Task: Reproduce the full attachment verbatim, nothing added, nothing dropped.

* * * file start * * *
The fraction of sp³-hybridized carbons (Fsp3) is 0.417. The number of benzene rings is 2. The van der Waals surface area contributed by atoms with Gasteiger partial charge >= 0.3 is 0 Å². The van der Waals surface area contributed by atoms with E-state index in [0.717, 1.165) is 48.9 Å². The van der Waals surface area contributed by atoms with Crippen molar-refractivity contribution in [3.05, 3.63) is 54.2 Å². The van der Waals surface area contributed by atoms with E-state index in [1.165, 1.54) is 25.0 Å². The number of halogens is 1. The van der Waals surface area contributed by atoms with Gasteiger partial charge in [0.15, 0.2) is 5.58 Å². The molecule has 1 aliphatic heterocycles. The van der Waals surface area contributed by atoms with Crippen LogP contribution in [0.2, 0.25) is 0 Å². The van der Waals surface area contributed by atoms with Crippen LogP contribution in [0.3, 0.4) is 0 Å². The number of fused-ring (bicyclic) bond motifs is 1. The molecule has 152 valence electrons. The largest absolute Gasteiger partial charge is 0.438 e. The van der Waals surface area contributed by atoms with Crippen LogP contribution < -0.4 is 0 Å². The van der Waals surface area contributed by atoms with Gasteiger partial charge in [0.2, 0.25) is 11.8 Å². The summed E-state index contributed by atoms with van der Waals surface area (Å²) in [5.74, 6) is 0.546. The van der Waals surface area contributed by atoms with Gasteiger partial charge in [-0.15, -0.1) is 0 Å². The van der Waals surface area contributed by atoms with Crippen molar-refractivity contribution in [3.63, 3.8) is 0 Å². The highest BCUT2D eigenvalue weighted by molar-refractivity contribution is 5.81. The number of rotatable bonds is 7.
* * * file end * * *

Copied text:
The fraction of sp³-hybridized carbons (Fsp3) is 0.417. The number of benzene rings is 2. The van der Waals surface area contributed by atoms with Gasteiger partial charge >= 0.3 is 0 Å². The van der Waals surface area contributed by atoms with E-state index in [0.717, 1.165) is 48.9 Å². The van der Waals surface area contributed by atoms with Crippen molar-refractivity contribution in [3.05, 3.63) is 54.2 Å². The van der Waals surface area contributed by atoms with E-state index in [1.165, 1.54) is 25.0 Å². The number of halogens is 1. The van der Waals surface area contributed by atoms with Gasteiger partial charge in [0.15, 0.2) is 5.58 Å². The molecule has 1 aliphatic heterocycles. The van der Waals surface area contributed by atoms with Crippen LogP contribution in [0.2, 0.25) is 0 Å². The van der Waals surface area contributed by atoms with Crippen LogP contribution in [0.3, 0.4) is 0 Å². The number of fused-ring (bicyclic) bond motifs is 1. The molecule has 152 valence electrons. The largest absolute Gasteiger partial charge is 0.438 e. The van der Waals surface area contributed by atoms with Crippen LogP contribution < -0.4 is 0 Å². The van der Waals surface area contributed by atoms with Gasteiger partial charge in [0.2, 0.25) is 11.8 Å². The summed E-state index contributed by atoms with van der Waals surface area (Å²) in [5.74, 6) is 0.546. The van der Waals surface area contributed by atoms with Gasteiger partial charge in [-0.15, -0.1) is 0 Å². The van der Waals surface area contributed by atoms with Crippen molar-refractivity contribution in [3.63, 3.8) is 0 Å². The highest BCUT2D eigenvalue weighted by molar-refractivity contribution is 5.81. The number of rotatable bonds is 7.